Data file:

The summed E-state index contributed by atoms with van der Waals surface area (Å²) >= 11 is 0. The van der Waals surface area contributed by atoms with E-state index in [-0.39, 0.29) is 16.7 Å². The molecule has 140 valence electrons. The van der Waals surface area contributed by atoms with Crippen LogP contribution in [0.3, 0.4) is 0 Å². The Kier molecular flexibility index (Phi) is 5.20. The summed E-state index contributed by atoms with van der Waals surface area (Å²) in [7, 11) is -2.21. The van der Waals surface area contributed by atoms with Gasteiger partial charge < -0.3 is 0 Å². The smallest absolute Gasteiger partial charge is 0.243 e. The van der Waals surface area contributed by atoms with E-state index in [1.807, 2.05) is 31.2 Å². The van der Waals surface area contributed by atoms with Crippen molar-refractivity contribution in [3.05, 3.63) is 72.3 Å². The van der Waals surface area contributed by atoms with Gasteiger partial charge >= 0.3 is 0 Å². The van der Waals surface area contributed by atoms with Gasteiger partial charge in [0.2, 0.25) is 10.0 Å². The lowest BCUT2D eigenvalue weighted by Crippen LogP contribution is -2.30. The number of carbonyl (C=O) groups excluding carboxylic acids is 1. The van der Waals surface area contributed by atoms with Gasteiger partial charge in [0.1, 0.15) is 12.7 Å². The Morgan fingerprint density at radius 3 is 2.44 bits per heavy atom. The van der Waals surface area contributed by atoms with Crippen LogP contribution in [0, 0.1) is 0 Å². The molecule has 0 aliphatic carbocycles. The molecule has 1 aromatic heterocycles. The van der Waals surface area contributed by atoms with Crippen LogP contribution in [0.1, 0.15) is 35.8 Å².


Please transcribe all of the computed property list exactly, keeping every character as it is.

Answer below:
The summed E-state index contributed by atoms with van der Waals surface area (Å²) >= 11 is 0. The van der Waals surface area contributed by atoms with E-state index in [-0.39, 0.29) is 16.7 Å². The molecule has 140 valence electrons. The van der Waals surface area contributed by atoms with Crippen LogP contribution in [0.3, 0.4) is 0 Å². The Kier molecular flexibility index (Phi) is 5.20. The summed E-state index contributed by atoms with van der Waals surface area (Å²) in [7, 11) is -2.21. The van der Waals surface area contributed by atoms with Gasteiger partial charge < -0.3 is 0 Å². The smallest absolute Gasteiger partial charge is 0.243 e. The van der Waals surface area contributed by atoms with E-state index in [1.807, 2.05) is 31.2 Å². The van der Waals surface area contributed by atoms with Crippen molar-refractivity contribution in [3.05, 3.63) is 72.3 Å². The van der Waals surface area contributed by atoms with Gasteiger partial charge >= 0.3 is 0 Å². The van der Waals surface area contributed by atoms with Gasteiger partial charge in [0.2, 0.25) is 10.0 Å². The lowest BCUT2D eigenvalue weighted by Crippen LogP contribution is -2.30. The number of carbonyl (C=O) groups excluding carboxylic acids is 1. The van der Waals surface area contributed by atoms with Gasteiger partial charge in [0.1, 0.15) is 12.7 Å². The Morgan fingerprint density at radius 3 is 2.44 bits per heavy atom. The van der Waals surface area contributed by atoms with Crippen LogP contribution in [0, 0.1) is 0 Å². The molecule has 0 aliphatic carbocycles. The molecule has 1 aromatic heterocycles. The van der Waals surface area contributed by atoms with Crippen LogP contribution in [0.1, 0.15) is 35.8 Å².